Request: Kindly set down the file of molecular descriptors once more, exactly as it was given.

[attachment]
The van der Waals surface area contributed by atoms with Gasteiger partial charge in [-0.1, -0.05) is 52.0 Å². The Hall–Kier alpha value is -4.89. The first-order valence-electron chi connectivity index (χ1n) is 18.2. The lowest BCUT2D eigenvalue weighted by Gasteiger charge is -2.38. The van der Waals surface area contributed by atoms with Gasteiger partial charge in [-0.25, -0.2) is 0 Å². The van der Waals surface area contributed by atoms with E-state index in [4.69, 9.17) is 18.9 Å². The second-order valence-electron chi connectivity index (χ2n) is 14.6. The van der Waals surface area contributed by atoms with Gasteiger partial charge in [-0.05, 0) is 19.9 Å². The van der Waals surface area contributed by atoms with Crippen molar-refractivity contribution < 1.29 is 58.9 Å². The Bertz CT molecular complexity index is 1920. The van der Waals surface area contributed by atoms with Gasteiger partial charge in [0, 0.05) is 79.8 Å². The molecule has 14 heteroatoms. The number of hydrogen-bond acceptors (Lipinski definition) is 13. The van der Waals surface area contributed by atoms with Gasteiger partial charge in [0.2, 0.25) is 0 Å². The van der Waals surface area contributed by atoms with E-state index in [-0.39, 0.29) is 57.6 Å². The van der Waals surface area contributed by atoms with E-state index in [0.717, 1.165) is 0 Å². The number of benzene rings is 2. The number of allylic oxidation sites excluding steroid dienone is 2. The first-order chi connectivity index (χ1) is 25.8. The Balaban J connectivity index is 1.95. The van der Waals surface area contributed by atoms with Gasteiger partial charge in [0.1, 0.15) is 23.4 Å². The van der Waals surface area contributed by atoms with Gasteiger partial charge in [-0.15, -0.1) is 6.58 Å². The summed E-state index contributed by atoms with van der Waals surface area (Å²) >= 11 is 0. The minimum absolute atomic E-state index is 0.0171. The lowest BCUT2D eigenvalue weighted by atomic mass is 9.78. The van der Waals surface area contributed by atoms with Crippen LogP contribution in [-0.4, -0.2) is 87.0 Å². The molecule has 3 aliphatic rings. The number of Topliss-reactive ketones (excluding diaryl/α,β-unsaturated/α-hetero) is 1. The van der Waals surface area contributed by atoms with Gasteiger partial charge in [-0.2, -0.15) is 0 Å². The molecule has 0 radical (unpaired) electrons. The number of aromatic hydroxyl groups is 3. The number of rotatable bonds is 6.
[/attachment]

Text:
The van der Waals surface area contributed by atoms with Gasteiger partial charge in [-0.1, -0.05) is 52.0 Å². The Hall–Kier alpha value is -4.89. The first-order valence-electron chi connectivity index (χ1n) is 18.2. The lowest BCUT2D eigenvalue weighted by Gasteiger charge is -2.38. The van der Waals surface area contributed by atoms with Gasteiger partial charge in [-0.25, -0.2) is 0 Å². The van der Waals surface area contributed by atoms with E-state index in [4.69, 9.17) is 18.9 Å². The second-order valence-electron chi connectivity index (χ2n) is 14.6. The van der Waals surface area contributed by atoms with Gasteiger partial charge in [-0.05, 0) is 19.9 Å². The van der Waals surface area contributed by atoms with Crippen molar-refractivity contribution < 1.29 is 58.9 Å². The Bertz CT molecular complexity index is 1920. The van der Waals surface area contributed by atoms with Gasteiger partial charge in [0, 0.05) is 79.8 Å². The molecule has 14 heteroatoms. The number of hydrogen-bond acceptors (Lipinski definition) is 13. The van der Waals surface area contributed by atoms with Gasteiger partial charge in [0.2, 0.25) is 0 Å². The van der Waals surface area contributed by atoms with E-state index in [-0.39, 0.29) is 57.6 Å². The van der Waals surface area contributed by atoms with E-state index in [0.717, 1.165) is 0 Å². The number of benzene rings is 2. The number of allylic oxidation sites excluding steroid dienone is 2. The first-order chi connectivity index (χ1) is 25.8. The Balaban J connectivity index is 1.95. The van der Waals surface area contributed by atoms with Gasteiger partial charge in [0.1, 0.15) is 23.4 Å². The van der Waals surface area contributed by atoms with Gasteiger partial charge in [-0.15, -0.1) is 6.58 Å². The summed E-state index contributed by atoms with van der Waals surface area (Å²) >= 11 is 0. The minimum absolute atomic E-state index is 0.0171. The lowest BCUT2D eigenvalue weighted by atomic mass is 9.78. The van der Waals surface area contributed by atoms with Crippen LogP contribution in [-0.4, -0.2) is 87.0 Å². The molecule has 3 aliphatic rings. The number of Topliss-reactive ketones (excluding diaryl/α,β-unsaturated/α-hetero) is 1. The van der Waals surface area contributed by atoms with Gasteiger partial charge in [-0.2, -0.15) is 0 Å². The molecule has 0 radical (unpaired) electrons. The number of aromatic hydroxyl groups is 3. The number of rotatable bonds is 6.